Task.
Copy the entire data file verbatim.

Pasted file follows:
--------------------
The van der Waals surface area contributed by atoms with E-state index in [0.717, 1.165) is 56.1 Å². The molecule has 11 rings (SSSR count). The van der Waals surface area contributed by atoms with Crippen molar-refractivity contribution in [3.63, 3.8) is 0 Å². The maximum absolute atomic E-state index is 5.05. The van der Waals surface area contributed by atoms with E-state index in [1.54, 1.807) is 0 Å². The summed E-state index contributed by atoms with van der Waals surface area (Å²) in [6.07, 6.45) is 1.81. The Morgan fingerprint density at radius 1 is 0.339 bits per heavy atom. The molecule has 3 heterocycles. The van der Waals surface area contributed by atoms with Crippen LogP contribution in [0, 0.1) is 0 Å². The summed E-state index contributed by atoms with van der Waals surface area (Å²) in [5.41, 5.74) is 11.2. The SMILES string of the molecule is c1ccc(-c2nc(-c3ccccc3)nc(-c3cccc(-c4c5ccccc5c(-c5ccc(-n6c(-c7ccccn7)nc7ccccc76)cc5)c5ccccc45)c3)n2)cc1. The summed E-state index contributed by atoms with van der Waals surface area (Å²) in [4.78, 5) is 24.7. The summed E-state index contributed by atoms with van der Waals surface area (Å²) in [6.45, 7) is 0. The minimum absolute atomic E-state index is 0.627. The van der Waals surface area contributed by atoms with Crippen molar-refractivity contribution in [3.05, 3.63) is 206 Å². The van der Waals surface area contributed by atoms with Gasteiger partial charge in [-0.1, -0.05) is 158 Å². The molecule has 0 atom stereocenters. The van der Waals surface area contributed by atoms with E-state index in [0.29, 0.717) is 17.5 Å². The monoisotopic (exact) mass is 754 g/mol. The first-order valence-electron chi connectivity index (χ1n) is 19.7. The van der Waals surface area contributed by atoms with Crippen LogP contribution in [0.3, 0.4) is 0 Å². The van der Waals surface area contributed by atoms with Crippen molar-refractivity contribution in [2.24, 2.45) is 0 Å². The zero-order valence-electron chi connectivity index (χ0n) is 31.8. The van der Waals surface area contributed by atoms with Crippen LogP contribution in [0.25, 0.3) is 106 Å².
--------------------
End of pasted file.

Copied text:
The van der Waals surface area contributed by atoms with E-state index in [0.717, 1.165) is 56.1 Å². The molecule has 11 rings (SSSR count). The van der Waals surface area contributed by atoms with Crippen molar-refractivity contribution in [3.63, 3.8) is 0 Å². The maximum absolute atomic E-state index is 5.05. The van der Waals surface area contributed by atoms with E-state index in [1.54, 1.807) is 0 Å². The summed E-state index contributed by atoms with van der Waals surface area (Å²) in [6.07, 6.45) is 1.81. The Morgan fingerprint density at radius 1 is 0.339 bits per heavy atom. The molecule has 3 heterocycles. The van der Waals surface area contributed by atoms with Crippen LogP contribution in [0, 0.1) is 0 Å². The summed E-state index contributed by atoms with van der Waals surface area (Å²) in [5.41, 5.74) is 11.2. The SMILES string of the molecule is c1ccc(-c2nc(-c3ccccc3)nc(-c3cccc(-c4c5ccccc5c(-c5ccc(-n6c(-c7ccccn7)nc7ccccc76)cc5)c5ccccc45)c3)n2)cc1. The summed E-state index contributed by atoms with van der Waals surface area (Å²) in [4.78, 5) is 24.7. The summed E-state index contributed by atoms with van der Waals surface area (Å²) in [6.45, 7) is 0. The minimum absolute atomic E-state index is 0.627. The van der Waals surface area contributed by atoms with Crippen molar-refractivity contribution in [3.05, 3.63) is 206 Å². The van der Waals surface area contributed by atoms with Gasteiger partial charge in [-0.1, -0.05) is 158 Å². The molecule has 0 atom stereocenters. The van der Waals surface area contributed by atoms with E-state index in [0.29, 0.717) is 17.5 Å². The monoisotopic (exact) mass is 754 g/mol. The first-order valence-electron chi connectivity index (χ1n) is 19.7. The van der Waals surface area contributed by atoms with Crippen LogP contribution in [0.3, 0.4) is 0 Å². The van der Waals surface area contributed by atoms with Crippen molar-refractivity contribution in [2.24, 2.45) is 0 Å². The zero-order valence-electron chi connectivity index (χ0n) is 31.8. The van der Waals surface area contributed by atoms with Crippen LogP contribution in [0.25, 0.3) is 106 Å².